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From Reducing Ad Loads to Declaring War on Netflix, Here’s How the TV Industry Is Gearing Up for 2016

January 20, 2016  |  Media Week  |  No Comments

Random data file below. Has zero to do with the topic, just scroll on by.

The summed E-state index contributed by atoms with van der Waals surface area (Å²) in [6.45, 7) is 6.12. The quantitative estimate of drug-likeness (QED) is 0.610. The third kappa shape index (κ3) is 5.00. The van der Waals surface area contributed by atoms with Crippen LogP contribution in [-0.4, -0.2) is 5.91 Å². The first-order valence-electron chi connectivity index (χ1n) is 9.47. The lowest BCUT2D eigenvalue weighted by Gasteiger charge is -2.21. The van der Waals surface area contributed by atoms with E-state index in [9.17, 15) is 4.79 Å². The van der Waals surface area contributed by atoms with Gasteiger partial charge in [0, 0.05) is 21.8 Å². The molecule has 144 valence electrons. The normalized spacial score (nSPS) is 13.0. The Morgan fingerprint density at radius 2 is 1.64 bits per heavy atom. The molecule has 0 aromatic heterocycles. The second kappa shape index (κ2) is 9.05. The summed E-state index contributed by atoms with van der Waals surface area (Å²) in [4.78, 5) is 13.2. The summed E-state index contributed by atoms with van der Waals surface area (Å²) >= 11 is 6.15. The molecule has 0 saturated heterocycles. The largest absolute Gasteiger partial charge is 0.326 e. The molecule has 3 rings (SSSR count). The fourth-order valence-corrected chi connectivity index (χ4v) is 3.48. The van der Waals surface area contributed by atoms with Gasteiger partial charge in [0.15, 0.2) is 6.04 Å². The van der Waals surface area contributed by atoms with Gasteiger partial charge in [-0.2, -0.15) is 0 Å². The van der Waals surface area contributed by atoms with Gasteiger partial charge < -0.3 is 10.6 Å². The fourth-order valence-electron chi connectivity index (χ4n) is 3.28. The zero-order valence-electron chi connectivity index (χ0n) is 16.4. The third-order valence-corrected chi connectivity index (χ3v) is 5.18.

The broadcast and cable networks, along with streaming services like Netflix, Hulu and Amazon, have spent the past two weeks at the Television Critics Association's winter press tour, sharing their plans for midseason and beyond. (You can find all of Adweek's TCA coverage here .) In addition to trotting out the new shows they hope will connect with audiences, the networks also addressed the industry's larger issues—chiefly, how to stay relevant in a dramatically-shifting landscape—and how to solve them. Here are the five biggest takeaways from the TCA winter press tour, and the most significant ways the industry will change this year: 1. Reducing ad loads to entice and keep viewers. "TV is the best advertising delivery mechanism ever invented. It's unparalleled for building brands and moving consumers, but we have overstuffed the bird" and diluted the effectiveness of ads, said Kevin Reilly, president of TNT and TBS, and chief creative officer of Turner Entertainment. That's why as part of his dramatic overhaul of TNT and TBS, Reilly is going to reduce the ad load on TNT's three new dramas this year by more than half , which will add eight to 10 minutes of program time per hour. (Turner is pursuing a similar strategy for truTV .) Fewer, more effective ads are essential to "create a better viewing experience," Reilly said. And if networks want to keep audiences from flocking to Netflix, reducing their "overstuffed" ad load is a solid first step. 2. The best way to make a series premiere stand out: Drop the ads. Sensing a trend here? Sometimes reducing ads isn't enough: Some networks are eliminating them altogether in order to make a splash of their series premieres. Syfy led the charge with The Magicians debut last month , and at least one other network is following suit. WGN America will premiere its next two series—Outsiders on Jan. 26, and Underground on March 9—without ads. "In today's competitive landscape, we felt it was important for viewers to get as pure and as uninterrupted an introduction to these worlds as possible," said Matt Cherniss, president and GM for WGN America and Tribune Studios. 3. Even more TV is on the way—for at least one more year. A record 412 scripted series aired last year , along with an additional 750 unscripted series.